I am trying to use Boost's
upgrade_lock (using this example, but I run into a starvation issue.
I am actually using the code from this post, but I wanted an up-to-date discussion. I run 400 threads after the WorkerKiller. I run into the exact same problem as anoneironaut, the author of the mentionned post.
I have seen the proposition from Howard Hinnant, but I don't really want to include more external code (moreover I cannot get his to compile as of now) and a comment posted 6 months later states that "Boost uses a fair implementation now" (Dec 3 '12).
The Boost 1.55 documentation states that:
Note the the lack of reader-writer priority policies in shared_mutex. This is due to an algorithm credited to Alexander Terekhov which lets the OS decide which thread is the next to get the lock without caring whether a unique lock or shared lock is being sought. This results in a complete lack of reader or writer starvation. It is simply fair.".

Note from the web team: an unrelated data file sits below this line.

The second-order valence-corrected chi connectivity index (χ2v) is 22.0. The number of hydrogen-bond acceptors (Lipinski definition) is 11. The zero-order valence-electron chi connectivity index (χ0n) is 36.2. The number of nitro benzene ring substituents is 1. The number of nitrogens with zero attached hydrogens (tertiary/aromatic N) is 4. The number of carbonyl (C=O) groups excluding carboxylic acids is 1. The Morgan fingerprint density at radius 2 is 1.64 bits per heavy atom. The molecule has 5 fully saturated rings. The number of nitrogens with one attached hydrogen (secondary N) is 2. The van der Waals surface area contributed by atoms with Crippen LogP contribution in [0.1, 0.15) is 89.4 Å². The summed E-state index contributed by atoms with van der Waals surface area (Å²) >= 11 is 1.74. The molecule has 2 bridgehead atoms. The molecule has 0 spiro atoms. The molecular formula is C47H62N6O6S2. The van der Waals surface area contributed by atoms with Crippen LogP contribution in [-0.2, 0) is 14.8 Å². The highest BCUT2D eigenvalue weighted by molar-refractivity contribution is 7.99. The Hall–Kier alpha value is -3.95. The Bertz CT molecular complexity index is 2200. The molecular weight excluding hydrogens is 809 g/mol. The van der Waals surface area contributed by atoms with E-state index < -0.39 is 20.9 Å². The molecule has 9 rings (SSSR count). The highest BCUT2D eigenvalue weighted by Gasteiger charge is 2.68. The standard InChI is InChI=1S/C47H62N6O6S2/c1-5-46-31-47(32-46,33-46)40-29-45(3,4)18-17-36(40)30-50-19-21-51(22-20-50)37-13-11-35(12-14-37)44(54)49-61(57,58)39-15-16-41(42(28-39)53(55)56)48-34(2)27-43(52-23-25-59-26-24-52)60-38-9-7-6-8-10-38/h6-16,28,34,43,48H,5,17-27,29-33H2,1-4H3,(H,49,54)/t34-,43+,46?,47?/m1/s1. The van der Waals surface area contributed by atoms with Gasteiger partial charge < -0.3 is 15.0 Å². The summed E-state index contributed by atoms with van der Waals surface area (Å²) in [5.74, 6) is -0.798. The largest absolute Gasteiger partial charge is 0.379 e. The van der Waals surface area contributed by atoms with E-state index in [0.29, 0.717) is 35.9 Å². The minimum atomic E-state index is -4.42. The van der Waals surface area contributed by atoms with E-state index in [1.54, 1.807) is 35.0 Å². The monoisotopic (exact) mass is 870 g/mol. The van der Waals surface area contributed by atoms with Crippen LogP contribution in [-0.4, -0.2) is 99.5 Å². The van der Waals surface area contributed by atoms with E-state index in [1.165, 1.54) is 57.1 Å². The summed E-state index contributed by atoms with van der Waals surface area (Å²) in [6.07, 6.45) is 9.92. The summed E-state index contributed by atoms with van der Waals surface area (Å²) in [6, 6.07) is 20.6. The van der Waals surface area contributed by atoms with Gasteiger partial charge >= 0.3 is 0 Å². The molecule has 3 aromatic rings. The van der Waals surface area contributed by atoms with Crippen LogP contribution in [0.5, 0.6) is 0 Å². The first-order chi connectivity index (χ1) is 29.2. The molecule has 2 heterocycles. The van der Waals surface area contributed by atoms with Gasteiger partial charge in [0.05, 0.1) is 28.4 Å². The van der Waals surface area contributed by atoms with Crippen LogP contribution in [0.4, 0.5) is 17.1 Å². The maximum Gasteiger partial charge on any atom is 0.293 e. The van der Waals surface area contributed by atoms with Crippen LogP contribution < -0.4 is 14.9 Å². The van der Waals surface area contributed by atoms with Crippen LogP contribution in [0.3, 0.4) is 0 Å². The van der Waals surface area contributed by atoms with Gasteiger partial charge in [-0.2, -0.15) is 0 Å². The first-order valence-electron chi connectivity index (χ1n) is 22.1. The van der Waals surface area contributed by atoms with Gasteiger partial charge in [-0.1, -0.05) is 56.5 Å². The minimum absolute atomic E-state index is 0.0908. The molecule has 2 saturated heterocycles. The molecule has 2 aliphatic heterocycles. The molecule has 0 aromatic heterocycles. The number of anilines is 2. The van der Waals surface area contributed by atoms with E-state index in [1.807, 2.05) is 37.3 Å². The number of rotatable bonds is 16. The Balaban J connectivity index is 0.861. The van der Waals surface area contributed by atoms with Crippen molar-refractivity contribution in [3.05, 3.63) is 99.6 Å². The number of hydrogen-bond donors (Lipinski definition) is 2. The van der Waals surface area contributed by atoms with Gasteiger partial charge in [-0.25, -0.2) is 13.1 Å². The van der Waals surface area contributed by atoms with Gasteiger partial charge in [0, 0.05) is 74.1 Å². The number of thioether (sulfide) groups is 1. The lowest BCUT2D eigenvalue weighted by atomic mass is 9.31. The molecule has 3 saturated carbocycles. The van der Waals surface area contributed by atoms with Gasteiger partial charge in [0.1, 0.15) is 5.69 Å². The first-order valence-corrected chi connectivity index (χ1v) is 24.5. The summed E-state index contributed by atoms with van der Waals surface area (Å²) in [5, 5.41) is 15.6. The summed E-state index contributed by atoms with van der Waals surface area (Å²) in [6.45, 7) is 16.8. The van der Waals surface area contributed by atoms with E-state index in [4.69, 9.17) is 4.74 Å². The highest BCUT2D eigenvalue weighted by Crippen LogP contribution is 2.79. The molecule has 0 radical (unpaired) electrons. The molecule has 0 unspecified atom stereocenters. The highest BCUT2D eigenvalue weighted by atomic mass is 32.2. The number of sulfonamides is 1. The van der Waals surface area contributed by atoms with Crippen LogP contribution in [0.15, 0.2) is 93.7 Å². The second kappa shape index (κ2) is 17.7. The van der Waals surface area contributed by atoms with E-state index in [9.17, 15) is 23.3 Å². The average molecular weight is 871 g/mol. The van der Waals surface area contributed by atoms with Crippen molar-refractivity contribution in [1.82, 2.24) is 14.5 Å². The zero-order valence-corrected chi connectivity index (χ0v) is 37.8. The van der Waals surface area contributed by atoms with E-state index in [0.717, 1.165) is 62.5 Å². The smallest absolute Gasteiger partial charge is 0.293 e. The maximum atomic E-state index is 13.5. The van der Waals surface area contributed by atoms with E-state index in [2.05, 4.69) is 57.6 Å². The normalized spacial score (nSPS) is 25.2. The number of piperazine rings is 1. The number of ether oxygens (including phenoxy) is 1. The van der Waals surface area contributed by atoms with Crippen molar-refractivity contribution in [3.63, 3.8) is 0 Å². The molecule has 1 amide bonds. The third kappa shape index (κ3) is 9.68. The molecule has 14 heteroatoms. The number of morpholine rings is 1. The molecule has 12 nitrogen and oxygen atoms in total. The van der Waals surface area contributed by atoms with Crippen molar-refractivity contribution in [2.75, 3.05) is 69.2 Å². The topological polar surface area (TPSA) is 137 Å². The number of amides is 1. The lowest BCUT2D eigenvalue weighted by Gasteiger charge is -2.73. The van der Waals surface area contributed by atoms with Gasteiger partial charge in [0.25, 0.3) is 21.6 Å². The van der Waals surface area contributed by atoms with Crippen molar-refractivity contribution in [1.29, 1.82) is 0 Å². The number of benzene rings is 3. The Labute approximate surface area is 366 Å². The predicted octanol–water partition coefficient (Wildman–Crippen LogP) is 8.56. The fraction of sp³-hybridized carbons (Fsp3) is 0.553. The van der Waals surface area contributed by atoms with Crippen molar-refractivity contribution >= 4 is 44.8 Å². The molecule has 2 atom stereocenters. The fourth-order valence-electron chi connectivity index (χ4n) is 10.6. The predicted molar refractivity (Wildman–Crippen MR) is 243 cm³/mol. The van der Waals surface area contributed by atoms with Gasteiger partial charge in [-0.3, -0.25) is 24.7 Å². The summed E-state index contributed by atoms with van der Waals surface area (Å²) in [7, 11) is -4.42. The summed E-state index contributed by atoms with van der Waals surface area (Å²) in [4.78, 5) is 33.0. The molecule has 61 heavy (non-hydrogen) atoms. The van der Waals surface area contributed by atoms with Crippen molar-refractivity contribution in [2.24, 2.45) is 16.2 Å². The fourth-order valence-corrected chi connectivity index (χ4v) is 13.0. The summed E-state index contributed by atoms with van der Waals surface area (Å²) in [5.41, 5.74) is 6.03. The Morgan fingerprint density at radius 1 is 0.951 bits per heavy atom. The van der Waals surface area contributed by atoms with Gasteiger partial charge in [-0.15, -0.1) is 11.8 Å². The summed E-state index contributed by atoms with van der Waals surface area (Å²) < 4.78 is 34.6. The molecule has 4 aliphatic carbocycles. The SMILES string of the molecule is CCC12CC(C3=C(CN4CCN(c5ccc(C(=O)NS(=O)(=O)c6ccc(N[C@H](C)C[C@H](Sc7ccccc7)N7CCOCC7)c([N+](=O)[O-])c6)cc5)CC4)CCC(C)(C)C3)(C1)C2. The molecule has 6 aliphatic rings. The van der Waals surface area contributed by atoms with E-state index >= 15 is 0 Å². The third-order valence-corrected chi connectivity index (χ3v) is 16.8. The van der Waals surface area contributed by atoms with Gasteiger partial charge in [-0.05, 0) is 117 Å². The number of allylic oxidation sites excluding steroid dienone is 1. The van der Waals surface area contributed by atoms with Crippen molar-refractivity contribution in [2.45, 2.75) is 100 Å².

And the algorithm credited to Alexander Terekhov is the one that Howard Hinnant talks about, so I would expect the 1.55 boost implementation to behave like in Howard Hinnant's answer, which is not the case. It behaves exactly like in the question.
Why is it the case that my WorkerKiller suffers of starvation?
UPDATE: It was observed with this code on:
- Debian x64, Boost 1.55 (both the Debian version and one compiled from sources), with both clang++ and g++
- Ubuntu x64, Boost 1.54, with both clang++ (3.4-1ubuntu1) and g++ (4.8.1-10ubuntu9)